Why I cycle

CyclingFew things put a smile on my face. Yet when my vacant veneer cracks the cause is often a simple affair. Good food. Strong coffee. A shared joke. A blue sky. Simple pleasures one should not deconstruct. Add to this cycling.

I’m not talking about the epic cycling fables you read in well bound magazines with black and white images, oh no. Sometimes there’s nothing more pleasurable than a plain old “I’m just popping out” kind of ride. Such rides usually pass unnoticed. Yet sometimes the ordinary surprises.

The gears align

Upon occasion an ordinary ride astonishes you and stirs emotion of extraordinary depth. The commute home. A functional ride to the shop. A ten minute spin around the block. The moment doesn’t so much strike but seep into your conciousness.

Lucidity. Nothing exists but you and the bike. Heart, mind and soul at one. Heavy traffic fades away. The gale no longer blows. There is no chafing, no straining, no sweating. You are just riding. Speed is of no importance nor your destination nor your journey.

You inhabit and exist in a place beyond the road, beyond the ride. Your stomach tingles and head lightens. What is this feeling?

No fridge magnet quotation, no framed image, hell, no blog can capture this feeling. A moment to cherish, fleeting and mystifying for you cannot grasp what exists only in your mind. Yet this is bliss and you wish it could last for eternity.

The world is still the same when you climb off the bike. Life continues unaware of your rapture. The shed is still just a shed. You still need to wash the dishes or sit at your desk and stare at a computer screen. But for a moment it all feels worth it. Hour upon hour of the mundane for this brief spell of euphoria, of escape.

There is no knowing when an ordinary ride will transform into a majestic ride. You cannot plan for it. Such rides cannot be mapped. You cannot train for them. You cannot buy these rides and neither can you sign-up to them. Nor can you do them for charity. There is no relationship between your effort and happiness. It matters not where you are, who you’re with nor how you’re feeling.

Therein lies the beauty of the surprise. Do not question it. Enjoy the ride for soon the moment shall be gone, lost until the next time the ordinary astounds.

Beyond epic

Epic. A much abused word that can often be applied to cycling. Riding through the night, or several nights without sleep. Biblical rain without your arm warmers. Riding further, higher or faster. Preferably on an old Raleigh Chopper or some equally unsuitable choice of novelty bicycle. These rides are epic because we endure. We survive.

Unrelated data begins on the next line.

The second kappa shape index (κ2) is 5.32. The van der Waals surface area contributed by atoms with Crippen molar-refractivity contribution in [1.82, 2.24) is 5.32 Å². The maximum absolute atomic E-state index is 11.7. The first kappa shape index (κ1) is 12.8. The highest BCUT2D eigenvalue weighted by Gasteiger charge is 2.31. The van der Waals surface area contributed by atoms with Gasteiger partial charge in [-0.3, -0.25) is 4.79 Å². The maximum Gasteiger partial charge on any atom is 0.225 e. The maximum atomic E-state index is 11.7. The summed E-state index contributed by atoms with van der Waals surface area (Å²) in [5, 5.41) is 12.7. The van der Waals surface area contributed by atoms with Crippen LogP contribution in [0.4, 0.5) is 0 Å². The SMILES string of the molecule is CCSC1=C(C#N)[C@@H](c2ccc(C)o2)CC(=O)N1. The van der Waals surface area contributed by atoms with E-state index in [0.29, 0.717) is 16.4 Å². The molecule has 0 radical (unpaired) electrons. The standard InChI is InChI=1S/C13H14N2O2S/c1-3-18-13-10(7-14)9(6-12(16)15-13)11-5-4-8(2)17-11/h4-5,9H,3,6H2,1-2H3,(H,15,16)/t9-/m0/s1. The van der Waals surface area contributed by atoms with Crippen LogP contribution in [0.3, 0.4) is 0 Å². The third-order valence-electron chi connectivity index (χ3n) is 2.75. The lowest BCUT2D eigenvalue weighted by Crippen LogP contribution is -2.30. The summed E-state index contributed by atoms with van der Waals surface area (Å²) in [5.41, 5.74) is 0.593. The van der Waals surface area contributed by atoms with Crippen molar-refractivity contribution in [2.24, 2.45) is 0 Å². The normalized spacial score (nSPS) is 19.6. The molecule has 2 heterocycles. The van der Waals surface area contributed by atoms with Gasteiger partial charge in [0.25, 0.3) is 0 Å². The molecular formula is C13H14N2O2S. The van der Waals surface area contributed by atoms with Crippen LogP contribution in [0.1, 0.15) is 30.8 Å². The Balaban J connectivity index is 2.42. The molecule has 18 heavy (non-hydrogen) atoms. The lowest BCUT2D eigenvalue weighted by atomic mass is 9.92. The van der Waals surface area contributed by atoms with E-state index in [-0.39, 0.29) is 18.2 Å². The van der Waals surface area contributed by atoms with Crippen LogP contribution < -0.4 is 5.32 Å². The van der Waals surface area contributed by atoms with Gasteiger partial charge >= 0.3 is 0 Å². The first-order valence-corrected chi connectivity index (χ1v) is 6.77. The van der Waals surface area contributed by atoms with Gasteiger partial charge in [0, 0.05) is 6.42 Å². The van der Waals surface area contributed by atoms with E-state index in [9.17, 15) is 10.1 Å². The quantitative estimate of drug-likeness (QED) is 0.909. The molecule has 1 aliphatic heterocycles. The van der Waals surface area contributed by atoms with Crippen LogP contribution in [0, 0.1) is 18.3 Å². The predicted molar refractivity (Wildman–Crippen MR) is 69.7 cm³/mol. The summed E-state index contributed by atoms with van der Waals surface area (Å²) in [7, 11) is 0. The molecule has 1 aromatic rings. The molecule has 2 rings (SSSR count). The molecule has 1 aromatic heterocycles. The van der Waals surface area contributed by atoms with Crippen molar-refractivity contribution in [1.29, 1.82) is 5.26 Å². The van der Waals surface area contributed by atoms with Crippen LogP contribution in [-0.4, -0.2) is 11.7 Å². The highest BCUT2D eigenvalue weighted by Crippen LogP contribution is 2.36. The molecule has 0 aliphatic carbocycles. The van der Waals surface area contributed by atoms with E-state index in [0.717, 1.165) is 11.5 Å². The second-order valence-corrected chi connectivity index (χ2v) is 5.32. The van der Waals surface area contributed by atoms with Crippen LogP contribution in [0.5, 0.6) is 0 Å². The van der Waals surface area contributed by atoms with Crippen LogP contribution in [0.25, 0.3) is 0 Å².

I’ve suffered, that’s right, suffered, many such rides. Epic rides provide the satisfaction of achievement. The emotion is one of completing and experiencing rather than simply being. Grandiose rides cannot match the unbridled joy of a simple ride. They leave you unsatisfied because you can always ride quicker, higher or faster. You can always experience more.

Epic versus ordinary is the difference between the elation of drugs and happiness. One is fleeting and temporary, an unquenched thirst, a high from which you must come down only to seek more in a vain bid to end the disquiet. The latter is inexplicable, impossible to recreate, an instant captured forever not as a memory but as a feeling.

Why I ride

The epic and the ordinary both have their place.

Sometimes I ride to prove I still exist. Enter epic rides that confront and challenge existence. They look life in the eye and refuse to blink. The pain of enduring, the relief of finishing. You feel everything and see so much more. Breathtaking landscapes remind you of your insignificance.

Other times I ride to forget I exist. Not in some kind of nihilistic desire to destroy myself, no, this is more akin to meditation or listening to a great song. Lost in the briefest of moments, everything disappears.

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Image: A sample from the amazing cycling posters of Bruce Doscher. Go buy now! I have one myself, not telling which one though.

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13 thoughts on “Why I cycle

  1. Well done Sire; In forty years of reading a wide range of cycling publications I have never read such a brave attempt to describe that elusive moment we all share. Thank you for writing and sharing with us. Gregory H.

    Liked by 1 person

    • Thanks RC. I often fail to describe why I love cycling so much too. Even with the above committed to paper I may still get some strange looks when I come out with this over a beer or coffee! But that’s fine. We cyclists know why we ride. Oh yes.

      Like

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